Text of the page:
Nir Uriel, MD, MSc, to head heart failure program at the University of Chicago Medicine

May 5, 2014

May 5, 2014

Nir Uriel, MD, MSc, an authority on heart failure, heart transplantation and clinical management of circulatory assist devices, has been appointed associate professor of medicine and medical director of the heart failure program at the University of Chicago Medicine, effective April 1, 2014.

Uriel, 42, came to the University of Chicago from his former position as an assistant professor of medicine and director of research for the mechanical circulatory support program at Columbia University.

"Dr. Uriel is a leader in the field of mechanical circulatory support, including the use of left ventricular assist devices (LVADs), and in the medical management of patients who need a heart transplant," said James Liao, MD, professor of medicine and section chief of cardiology at the University of Chicago. "He brings new strengths to an established program with a solid track record for innovative patient care."

"In addition to his busy clinical practice," Liao said, "he has done extensive research in this area. Dr. Uriel developed and validated a set of decision-making tools now used to guide treatment of patients with mechanical assist devices, and he was one of the first to determine the prevalence of acquired Type II von Willebrand's disease, a clotting disorder, in such patients."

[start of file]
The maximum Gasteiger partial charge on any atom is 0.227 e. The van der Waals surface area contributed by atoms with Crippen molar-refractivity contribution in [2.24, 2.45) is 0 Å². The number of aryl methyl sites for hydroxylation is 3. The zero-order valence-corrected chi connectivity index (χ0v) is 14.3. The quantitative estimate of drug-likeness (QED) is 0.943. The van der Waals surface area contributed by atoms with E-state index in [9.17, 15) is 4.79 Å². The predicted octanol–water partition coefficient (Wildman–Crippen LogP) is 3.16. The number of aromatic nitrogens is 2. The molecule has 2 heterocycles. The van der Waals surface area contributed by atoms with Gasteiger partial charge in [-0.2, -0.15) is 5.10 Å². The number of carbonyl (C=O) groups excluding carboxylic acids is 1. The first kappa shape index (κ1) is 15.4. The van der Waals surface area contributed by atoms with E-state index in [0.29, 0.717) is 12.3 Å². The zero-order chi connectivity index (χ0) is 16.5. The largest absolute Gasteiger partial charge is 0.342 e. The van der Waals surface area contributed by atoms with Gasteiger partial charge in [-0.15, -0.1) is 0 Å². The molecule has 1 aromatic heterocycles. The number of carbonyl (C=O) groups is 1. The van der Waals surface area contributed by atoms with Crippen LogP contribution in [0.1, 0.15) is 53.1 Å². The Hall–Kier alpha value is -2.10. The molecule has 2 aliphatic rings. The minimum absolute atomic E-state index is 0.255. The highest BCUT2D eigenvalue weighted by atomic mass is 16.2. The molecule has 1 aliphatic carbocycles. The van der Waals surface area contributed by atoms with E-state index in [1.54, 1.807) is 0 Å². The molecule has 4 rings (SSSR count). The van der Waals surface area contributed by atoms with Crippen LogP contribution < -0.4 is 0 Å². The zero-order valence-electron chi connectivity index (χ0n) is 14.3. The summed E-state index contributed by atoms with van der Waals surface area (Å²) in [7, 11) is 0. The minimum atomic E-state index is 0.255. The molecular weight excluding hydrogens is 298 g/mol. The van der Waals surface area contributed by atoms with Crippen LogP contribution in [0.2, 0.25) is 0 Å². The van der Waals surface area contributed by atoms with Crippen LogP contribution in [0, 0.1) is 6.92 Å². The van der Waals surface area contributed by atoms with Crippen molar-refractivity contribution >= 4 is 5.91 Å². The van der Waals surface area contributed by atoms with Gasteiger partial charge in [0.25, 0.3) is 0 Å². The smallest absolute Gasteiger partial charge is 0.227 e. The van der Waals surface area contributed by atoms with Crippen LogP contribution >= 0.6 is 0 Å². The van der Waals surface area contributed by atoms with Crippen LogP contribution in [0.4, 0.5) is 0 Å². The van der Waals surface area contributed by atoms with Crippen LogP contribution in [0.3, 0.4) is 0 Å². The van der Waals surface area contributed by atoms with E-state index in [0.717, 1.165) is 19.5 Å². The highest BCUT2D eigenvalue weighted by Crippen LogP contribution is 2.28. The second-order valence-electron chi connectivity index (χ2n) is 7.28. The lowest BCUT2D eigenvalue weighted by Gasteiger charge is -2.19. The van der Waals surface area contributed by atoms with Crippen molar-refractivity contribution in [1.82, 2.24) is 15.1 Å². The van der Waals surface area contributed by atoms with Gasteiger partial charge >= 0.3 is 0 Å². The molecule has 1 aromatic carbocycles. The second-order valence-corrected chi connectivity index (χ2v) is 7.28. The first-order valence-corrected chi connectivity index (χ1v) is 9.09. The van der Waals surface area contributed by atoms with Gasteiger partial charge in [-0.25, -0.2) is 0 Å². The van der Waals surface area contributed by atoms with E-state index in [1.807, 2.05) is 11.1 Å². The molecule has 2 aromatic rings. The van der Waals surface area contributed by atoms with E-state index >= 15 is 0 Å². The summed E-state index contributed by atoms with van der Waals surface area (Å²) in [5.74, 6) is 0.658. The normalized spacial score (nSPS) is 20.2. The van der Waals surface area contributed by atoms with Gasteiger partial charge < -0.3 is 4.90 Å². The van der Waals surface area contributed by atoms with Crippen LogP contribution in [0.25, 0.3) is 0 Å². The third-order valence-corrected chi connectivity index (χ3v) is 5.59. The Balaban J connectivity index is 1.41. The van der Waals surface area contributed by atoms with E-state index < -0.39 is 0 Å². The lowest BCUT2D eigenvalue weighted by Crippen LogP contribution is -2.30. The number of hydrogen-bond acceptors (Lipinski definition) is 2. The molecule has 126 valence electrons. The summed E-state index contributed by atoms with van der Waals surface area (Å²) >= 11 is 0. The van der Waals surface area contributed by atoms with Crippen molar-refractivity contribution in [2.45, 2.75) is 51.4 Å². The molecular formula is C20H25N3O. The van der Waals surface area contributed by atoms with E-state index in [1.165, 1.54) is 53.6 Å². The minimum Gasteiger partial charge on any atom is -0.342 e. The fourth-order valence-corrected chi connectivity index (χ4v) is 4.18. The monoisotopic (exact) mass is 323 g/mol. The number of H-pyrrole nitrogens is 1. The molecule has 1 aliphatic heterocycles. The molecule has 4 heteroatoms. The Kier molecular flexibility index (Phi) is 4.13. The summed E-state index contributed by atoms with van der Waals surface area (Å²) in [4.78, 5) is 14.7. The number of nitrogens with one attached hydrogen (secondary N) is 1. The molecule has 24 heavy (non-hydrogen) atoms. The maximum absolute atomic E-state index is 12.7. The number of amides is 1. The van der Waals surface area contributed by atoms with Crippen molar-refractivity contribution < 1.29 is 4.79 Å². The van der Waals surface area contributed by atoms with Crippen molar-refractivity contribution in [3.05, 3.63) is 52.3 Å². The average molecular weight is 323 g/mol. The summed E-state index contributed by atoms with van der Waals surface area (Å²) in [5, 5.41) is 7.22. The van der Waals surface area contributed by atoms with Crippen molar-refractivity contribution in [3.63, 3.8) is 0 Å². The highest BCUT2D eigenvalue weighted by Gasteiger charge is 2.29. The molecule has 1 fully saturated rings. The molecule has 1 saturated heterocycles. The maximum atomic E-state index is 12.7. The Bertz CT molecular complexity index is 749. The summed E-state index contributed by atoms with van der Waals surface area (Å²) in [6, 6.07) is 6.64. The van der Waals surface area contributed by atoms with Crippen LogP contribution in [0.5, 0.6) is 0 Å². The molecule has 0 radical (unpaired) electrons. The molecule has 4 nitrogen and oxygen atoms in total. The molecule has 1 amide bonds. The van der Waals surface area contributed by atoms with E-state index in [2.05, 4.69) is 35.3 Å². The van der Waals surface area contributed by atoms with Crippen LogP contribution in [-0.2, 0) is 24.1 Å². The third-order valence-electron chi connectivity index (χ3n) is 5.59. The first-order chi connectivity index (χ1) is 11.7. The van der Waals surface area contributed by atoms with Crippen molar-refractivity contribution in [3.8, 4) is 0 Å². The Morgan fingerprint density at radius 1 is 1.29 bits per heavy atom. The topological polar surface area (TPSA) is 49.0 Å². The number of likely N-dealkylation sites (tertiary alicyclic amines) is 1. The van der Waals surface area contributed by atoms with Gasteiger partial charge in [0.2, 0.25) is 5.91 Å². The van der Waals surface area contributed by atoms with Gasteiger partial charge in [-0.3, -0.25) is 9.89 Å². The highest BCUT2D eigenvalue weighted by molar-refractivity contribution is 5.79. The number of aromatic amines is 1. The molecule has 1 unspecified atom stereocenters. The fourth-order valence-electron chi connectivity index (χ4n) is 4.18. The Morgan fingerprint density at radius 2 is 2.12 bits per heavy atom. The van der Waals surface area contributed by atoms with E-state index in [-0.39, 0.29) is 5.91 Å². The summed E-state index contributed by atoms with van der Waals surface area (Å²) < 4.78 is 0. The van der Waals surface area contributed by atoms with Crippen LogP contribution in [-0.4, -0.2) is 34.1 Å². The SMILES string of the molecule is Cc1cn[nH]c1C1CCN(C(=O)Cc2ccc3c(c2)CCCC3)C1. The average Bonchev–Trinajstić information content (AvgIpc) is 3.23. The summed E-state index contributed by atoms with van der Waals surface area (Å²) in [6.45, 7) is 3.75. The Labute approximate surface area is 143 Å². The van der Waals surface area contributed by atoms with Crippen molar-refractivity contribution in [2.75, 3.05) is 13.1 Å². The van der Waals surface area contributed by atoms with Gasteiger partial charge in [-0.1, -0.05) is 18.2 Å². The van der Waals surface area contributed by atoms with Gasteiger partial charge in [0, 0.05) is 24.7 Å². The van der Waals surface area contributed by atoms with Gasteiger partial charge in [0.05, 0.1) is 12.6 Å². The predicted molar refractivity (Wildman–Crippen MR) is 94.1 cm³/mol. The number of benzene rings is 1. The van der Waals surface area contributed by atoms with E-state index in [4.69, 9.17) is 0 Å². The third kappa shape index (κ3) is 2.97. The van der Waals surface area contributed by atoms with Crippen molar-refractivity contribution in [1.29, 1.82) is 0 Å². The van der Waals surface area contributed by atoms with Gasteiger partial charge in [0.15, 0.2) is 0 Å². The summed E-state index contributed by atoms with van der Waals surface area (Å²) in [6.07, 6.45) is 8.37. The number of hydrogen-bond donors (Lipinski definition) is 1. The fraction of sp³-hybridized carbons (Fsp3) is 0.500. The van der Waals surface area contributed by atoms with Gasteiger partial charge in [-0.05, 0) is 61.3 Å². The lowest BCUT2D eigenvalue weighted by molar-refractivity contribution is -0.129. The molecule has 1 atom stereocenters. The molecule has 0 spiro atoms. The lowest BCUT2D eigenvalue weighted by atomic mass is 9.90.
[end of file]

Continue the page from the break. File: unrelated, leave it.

The author of more than 80 research publications, 100 research abstracts and several book chapters, and a grant recipient from the National Institutes of Health, Uriel's research focuses on the prevention and treatment of advanced heart failure; ways to improve heart transplantation and, when necessary, re-transplantation; advances in mechanical circulatory support; and the care of high-risk transplant patients, such as those who are HIV-positive or who have received significant radiation therapy to the chest during cancer treatment.

"His innovative work has helped redefine current eligibility criteria for advanced heart failure therapy in these high-risk patients, "Liao said.

Dr. Uriel was born and grew up in Israel. He earned his bachelor-of-science and medical degrees at the Ben Gurion University of the Negev. He completed his internship in internal medicine at Assaf Harofeh Medical Center, followed by four years as a physician in the Israeli Defense Force, initially as a combat battalion physician and then as a clinical study supervisor in the Army's medical research corps. He attained the rank of Major.

He returned to Assaf Harofeh Medical Center to complete his residency and a cardiology fellowship, followed by a year on the medical staff. He moved to Columbia University in 2008 for additional fellowships in cardiology, heart failure and transplant, and mechanical circulatory support. In 2013, he added a master's degree in biostatistics and was named "teacher of the year" by the Columbia University cardiology fellows.

"This is a fantastic opportunity for me," Uriel said. "The University of Chicago has long operated one of the most active LVAD programs in the country and the largest heart transplant program in Illinois, with additional strengths in cardiac genetics, cardiovascular imaging and transplant immunology. I look forward to the chance to make a great program even better."

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